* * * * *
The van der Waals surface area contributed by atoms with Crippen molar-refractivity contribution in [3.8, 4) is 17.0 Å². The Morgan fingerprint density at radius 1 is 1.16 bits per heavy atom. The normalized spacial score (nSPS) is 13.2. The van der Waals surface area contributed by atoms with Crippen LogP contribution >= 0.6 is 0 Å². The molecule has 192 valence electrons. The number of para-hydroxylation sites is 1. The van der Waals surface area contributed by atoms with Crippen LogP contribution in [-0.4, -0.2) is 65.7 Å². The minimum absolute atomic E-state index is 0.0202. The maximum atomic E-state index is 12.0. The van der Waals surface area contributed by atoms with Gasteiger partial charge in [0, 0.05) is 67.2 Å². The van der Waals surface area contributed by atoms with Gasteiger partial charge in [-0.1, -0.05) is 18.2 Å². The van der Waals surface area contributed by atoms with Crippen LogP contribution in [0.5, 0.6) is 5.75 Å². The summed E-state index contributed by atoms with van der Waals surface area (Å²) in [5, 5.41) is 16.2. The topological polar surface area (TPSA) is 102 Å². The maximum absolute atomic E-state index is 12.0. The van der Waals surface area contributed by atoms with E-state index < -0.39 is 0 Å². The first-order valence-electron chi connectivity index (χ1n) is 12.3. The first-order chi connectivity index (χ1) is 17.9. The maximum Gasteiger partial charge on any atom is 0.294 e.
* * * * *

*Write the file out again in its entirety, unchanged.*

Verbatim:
The van der Waals surface area contributed by atoms with Crippen molar-refractivity contribution in [3.8, 4) is 17.0 Å². The Morgan fingerprint density at radius 1 is 1.16 bits per heavy atom. The normalized spacial score (nSPS) is 13.2. The van der Waals surface area contributed by atoms with Crippen LogP contribution >= 0.6 is 0 Å². The molecule has 192 valence electrons. The number of para-hydroxylation sites is 1. The van der Waals surface area contributed by atoms with Crippen LogP contribution in [-0.4, -0.2) is 65.7 Å². The minimum absolute atomic E-state index is 0.0202. The maximum atomic E-state index is 12.0. The van der Waals surface area contributed by atoms with Gasteiger partial charge in [0, 0.05) is 67.2 Å². The van der Waals surface area contributed by atoms with Gasteiger partial charge in [-0.1, -0.05) is 18.2 Å². The van der Waals surface area contributed by atoms with Crippen LogP contribution in [0.5, 0.6) is 5.75 Å². The summed E-state index contributed by atoms with van der Waals surface area (Å²) in [5, 5.41) is 16.2. The topological polar surface area (TPSA) is 102 Å². The maximum absolute atomic E-state index is 12.0. The van der Waals surface area contributed by atoms with E-state index < -0.39 is 0 Å². The first-order valence-electron chi connectivity index (χ1n) is 12.3. The first-order chi connectivity index (χ1) is 17.9. The maximum Gasteiger partial charge on any atom is 0.294 e.